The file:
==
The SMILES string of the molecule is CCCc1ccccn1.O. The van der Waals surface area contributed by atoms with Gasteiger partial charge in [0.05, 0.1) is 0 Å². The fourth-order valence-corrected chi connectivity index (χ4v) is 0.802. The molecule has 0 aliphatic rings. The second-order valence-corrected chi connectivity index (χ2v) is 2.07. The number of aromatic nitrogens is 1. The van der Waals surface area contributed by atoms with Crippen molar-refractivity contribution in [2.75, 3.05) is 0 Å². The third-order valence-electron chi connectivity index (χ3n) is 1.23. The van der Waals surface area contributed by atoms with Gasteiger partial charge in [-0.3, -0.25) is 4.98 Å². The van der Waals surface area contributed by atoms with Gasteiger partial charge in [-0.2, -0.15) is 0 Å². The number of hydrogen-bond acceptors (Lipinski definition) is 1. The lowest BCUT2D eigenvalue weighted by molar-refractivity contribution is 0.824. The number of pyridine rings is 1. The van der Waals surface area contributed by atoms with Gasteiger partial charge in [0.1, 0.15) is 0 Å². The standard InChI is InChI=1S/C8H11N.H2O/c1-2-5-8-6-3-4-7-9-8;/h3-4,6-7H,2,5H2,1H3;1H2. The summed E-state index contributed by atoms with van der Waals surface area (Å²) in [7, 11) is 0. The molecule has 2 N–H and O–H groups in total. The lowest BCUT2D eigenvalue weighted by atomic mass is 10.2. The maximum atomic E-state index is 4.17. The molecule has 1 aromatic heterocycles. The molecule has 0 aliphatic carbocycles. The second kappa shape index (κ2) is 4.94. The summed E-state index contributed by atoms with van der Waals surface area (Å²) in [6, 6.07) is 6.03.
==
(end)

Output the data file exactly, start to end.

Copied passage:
The SMILES string of the molecule is CCCc1ccccn1.O. The van der Waals surface area contributed by atoms with Gasteiger partial charge in [0.05, 0.1) is 0 Å². The fourth-order valence-corrected chi connectivity index (χ4v) is 0.802. The molecule has 0 aliphatic rings. The second-order valence-corrected chi connectivity index (χ2v) is 2.07. The number of aromatic nitrogens is 1. The van der Waals surface area contributed by atoms with Crippen molar-refractivity contribution in [2.75, 3.05) is 0 Å². The third-order valence-electron chi connectivity index (χ3n) is 1.23. The van der Waals surface area contributed by atoms with Gasteiger partial charge in [-0.3, -0.25) is 4.98 Å². The van der Waals surface area contributed by atoms with Gasteiger partial charge in [-0.2, -0.15) is 0 Å². The number of hydrogen-bond acceptors (Lipinski definition) is 1. The lowest BCUT2D eigenvalue weighted by molar-refractivity contribution is 0.824. The number of pyridine rings is 1. The van der Waals surface area contributed by atoms with Gasteiger partial charge in [0.1, 0.15) is 0 Å². The standard InChI is InChI=1S/C8H11N.H2O/c1-2-5-8-6-3-4-7-9-8;/h3-4,6-7H,2,5H2,1H3;1H2. The summed E-state index contributed by atoms with van der Waals surface area (Å²) in [7, 11) is 0. The molecule has 2 N–H and O–H groups in total. The lowest BCUT2D eigenvalue weighted by atomic mass is 10.2. The maximum atomic E-state index is 4.17. The molecule has 1 aromatic heterocycles. The molecule has 0 aliphatic carbocycles. The second kappa shape index (κ2) is 4.94. The summed E-state index contributed by atoms with van der Waals surface area (Å²) in [6, 6.07) is 6.03.